On the panel were Kevin Gibbs (Tech Lead & Mgr Google App Engine, Google App Engine), Yousef Khalidi (Distinguished Engineer, Microsoft), Werner Vogels (CTO, Amazon.com).
Werner Vogels opened, covering EC2 and Cloud Computing. He mentioned article "Amazon's Risky Bet" and now a few years later, EC2 is a huge business with many new businesses and startups running on the platform.
Kevin Gibbs opened with information on Google App Engine; he said it's different in that it focuses entirely on web applications. App Engine scales transparently as the application grows. He said it is perfectly horizontally scalable, so there's no worry about running into a wall. The big difference with the App Engine is that you get a local set of development tools, which give you an exact representation of what you would get online. Pushing your changes is as easy as hitting 'publish.'
Yousef told us Windows Azure is an operating system in the cloud. At the bottom level you have support services and storage, and above that you have the programming environment. This supports writing all sorts of applications in the cloud. The idea is to leverage the investment in the cloud. Announced last October, it is currently free, but they will have an SLA soon. Planned expansion commercially and more offerings in terms of new programming languages and more versatility in working with the stack and other components is coming.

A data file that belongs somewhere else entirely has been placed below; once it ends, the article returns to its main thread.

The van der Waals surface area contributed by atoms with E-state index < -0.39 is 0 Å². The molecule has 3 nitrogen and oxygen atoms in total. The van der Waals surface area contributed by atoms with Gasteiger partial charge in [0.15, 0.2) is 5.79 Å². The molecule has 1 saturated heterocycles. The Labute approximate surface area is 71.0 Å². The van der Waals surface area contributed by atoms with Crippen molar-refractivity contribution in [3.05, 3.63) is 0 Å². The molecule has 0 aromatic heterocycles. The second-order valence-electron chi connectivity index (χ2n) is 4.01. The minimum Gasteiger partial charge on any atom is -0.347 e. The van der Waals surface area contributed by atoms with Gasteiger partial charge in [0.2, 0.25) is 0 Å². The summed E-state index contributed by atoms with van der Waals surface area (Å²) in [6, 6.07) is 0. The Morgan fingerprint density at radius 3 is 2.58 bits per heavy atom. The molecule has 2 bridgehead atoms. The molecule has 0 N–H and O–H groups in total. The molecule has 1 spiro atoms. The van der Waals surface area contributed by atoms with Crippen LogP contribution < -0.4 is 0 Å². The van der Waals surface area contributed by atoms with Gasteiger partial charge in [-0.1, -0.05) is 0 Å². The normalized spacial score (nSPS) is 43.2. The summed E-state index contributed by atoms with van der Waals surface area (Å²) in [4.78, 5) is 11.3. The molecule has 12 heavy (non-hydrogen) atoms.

EC2 has a US and European segment currently; no new information about other regions. Google App Engine uses Python currently, but they will announce a new language soon.
Werner said Amazon Web Services was initially designed and built for internal projects and was later opened up for other people to use. Werner said that Amazon still uses AWS for its primary services.
Google had similar services internally, but built the App Engine to coalesce all of the Google cloud offerings in one package that is easy to use. App Engine uses BigTable and most of the other Google resources that are available. Mentioned: Jaiku was recently ported to App Engine.
It used to be, you had to build to handle spikes like being "Digged" but now, planning for scalability is different. Now you may have huge, sustained traffic at any time. App Engine does not support 'joins' with this in mind -- the platform is optimized to facilitate scalability.